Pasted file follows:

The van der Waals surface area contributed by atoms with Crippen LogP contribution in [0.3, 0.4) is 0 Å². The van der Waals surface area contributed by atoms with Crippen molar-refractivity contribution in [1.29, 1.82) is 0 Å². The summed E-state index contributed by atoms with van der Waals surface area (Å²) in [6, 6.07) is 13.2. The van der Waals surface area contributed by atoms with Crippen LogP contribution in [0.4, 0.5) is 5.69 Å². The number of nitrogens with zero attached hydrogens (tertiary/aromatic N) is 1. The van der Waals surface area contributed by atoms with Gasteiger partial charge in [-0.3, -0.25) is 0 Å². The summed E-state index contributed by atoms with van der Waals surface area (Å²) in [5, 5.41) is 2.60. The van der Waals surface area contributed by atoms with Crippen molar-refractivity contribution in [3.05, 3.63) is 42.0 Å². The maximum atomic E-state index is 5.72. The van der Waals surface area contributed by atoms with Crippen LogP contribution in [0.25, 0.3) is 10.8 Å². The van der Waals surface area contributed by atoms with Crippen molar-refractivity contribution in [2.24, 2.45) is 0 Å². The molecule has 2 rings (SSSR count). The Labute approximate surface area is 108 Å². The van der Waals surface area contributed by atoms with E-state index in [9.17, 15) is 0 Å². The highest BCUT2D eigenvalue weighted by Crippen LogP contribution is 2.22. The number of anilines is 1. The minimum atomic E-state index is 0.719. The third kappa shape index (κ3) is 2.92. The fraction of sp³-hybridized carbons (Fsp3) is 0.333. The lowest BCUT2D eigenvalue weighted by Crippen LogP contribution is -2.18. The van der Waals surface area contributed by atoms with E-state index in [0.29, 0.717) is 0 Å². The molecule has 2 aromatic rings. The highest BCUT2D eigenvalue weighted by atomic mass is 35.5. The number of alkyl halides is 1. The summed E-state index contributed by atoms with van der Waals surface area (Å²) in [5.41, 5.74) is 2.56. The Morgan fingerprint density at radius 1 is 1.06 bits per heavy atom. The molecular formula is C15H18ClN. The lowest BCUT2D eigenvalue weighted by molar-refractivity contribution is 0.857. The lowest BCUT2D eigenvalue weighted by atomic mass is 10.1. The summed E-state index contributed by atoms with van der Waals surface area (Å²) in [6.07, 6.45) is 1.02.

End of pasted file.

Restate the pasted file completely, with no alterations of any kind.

The van der Waals surface area contributed by atoms with Crippen LogP contribution in [0.3, 0.4) is 0 Å². The van der Waals surface area contributed by atoms with Crippen molar-refractivity contribution in [1.29, 1.82) is 0 Å². The summed E-state index contributed by atoms with van der Waals surface area (Å²) in [6, 6.07) is 13.2. The van der Waals surface area contributed by atoms with Crippen LogP contribution in [0.4, 0.5) is 5.69 Å². The number of nitrogens with zero attached hydrogens (tertiary/aromatic N) is 1. The van der Waals surface area contributed by atoms with Gasteiger partial charge in [-0.3, -0.25) is 0 Å². The summed E-state index contributed by atoms with van der Waals surface area (Å²) in [5, 5.41) is 2.60. The van der Waals surface area contributed by atoms with Crippen molar-refractivity contribution in [3.05, 3.63) is 42.0 Å². The maximum atomic E-state index is 5.72. The van der Waals surface area contributed by atoms with Crippen LogP contribution in [0.25, 0.3) is 10.8 Å². The van der Waals surface area contributed by atoms with Crippen molar-refractivity contribution in [2.24, 2.45) is 0 Å². The molecule has 2 rings (SSSR count). The Labute approximate surface area is 108 Å². The van der Waals surface area contributed by atoms with E-state index in [9.17, 15) is 0 Å². The highest BCUT2D eigenvalue weighted by Crippen LogP contribution is 2.22. The number of anilines is 1. The minimum atomic E-state index is 0.719. The third kappa shape index (κ3) is 2.92. The fraction of sp³-hybridized carbons (Fsp3) is 0.333. The lowest BCUT2D eigenvalue weighted by Crippen LogP contribution is -2.18. The van der Waals surface area contributed by atoms with E-state index in [0.29, 0.717) is 0 Å². The molecule has 2 aromatic rings. The highest BCUT2D eigenvalue weighted by atomic mass is 35.5. The number of alkyl halides is 1. The summed E-state index contributed by atoms with van der Waals surface area (Å²) in [5.41, 5.74) is 2.56. The Morgan fingerprint density at radius 1 is 1.06 bits per heavy atom. The molecular formula is C15H18ClN. The lowest BCUT2D eigenvalue weighted by molar-refractivity contribution is 0.857. The lowest BCUT2D eigenvalue weighted by atomic mass is 10.1. The summed E-state index contributed by atoms with van der Waals surface area (Å²) in [6.07, 6.45) is 1.02.